When BDSM is brought up in a cultural context it is impossible to not feel the spirit of Fifty Shades of Grey haunting the conversation: the book and film series with poor kink representation that set us back decades in the discourse. Thankfully Alyssa Songsiridej’s Little Rabbit couldn’t be further from this misrepresentation, and stands more in line with Mary Gaitskill’s Secretary and Saskia Vogel’s Persuasion as it expertly dives into the messy relationship between perception and desire.
Songsiridej’s debut novel follows Rabbit – as she is endearingly named by her lover – a bisexual writer in her early 30s who meets and becomes quickly infatuated with the choreographer, a 50-year-old man who is far from her regular type.
Rabbit’s parents are shocked by the age gap, while her queer friends can’t quite believe that she’s getting serious about a man – and that’s before the bruises start to show.
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Bisexuality is a fresh topic in contemporary literature, with many focusing on a woman who chooses a male romantic lead. However, few extrapolate the painful experiences of bi-erasure in the way Little Rabbit does. As her best friend tries to revoke her queerness for her current partner, Rabbit is left wounded, struggling to reclaim the identity she shouldn’t have to define to anyone.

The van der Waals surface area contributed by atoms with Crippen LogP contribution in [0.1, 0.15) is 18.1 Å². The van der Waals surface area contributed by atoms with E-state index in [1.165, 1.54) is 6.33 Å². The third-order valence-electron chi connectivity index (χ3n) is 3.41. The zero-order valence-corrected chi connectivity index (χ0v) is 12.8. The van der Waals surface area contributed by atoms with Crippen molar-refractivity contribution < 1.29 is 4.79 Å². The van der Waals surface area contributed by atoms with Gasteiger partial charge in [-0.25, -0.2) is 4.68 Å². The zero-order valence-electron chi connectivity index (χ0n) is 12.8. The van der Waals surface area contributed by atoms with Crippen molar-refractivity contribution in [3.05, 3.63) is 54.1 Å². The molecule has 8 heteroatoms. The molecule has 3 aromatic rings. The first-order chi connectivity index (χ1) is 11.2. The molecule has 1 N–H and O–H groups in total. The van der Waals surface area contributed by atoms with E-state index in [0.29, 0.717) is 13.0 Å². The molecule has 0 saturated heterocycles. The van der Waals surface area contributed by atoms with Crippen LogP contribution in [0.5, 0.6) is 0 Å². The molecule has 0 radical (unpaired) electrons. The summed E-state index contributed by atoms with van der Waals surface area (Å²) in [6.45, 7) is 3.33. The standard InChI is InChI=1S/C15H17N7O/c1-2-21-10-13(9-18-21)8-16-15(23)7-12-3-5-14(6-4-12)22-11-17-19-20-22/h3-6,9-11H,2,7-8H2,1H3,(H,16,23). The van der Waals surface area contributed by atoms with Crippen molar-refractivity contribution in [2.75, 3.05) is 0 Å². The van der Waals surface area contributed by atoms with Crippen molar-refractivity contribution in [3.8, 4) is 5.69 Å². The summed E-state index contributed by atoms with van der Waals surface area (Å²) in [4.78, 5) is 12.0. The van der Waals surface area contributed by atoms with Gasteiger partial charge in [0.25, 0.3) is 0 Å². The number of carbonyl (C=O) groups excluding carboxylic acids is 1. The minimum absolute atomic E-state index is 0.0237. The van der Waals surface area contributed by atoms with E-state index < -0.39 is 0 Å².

Pair this with her newly discovered submissive sexual tendencies and Rabbit worries about her being perceived as conforming to heterosexual pressures. As we indulge in fantasy that blossoms into reality and a supportive loving relationship grows alongside their evolving kinks, Rabbit discovers that her feminism doesn’t have to conflict with her fetish.
What the reader is left with is a profoundly moving experience thanks to an author capable of navigating
sexual politics without compromising on steamy scenes, leaving a flourishing heat on the page.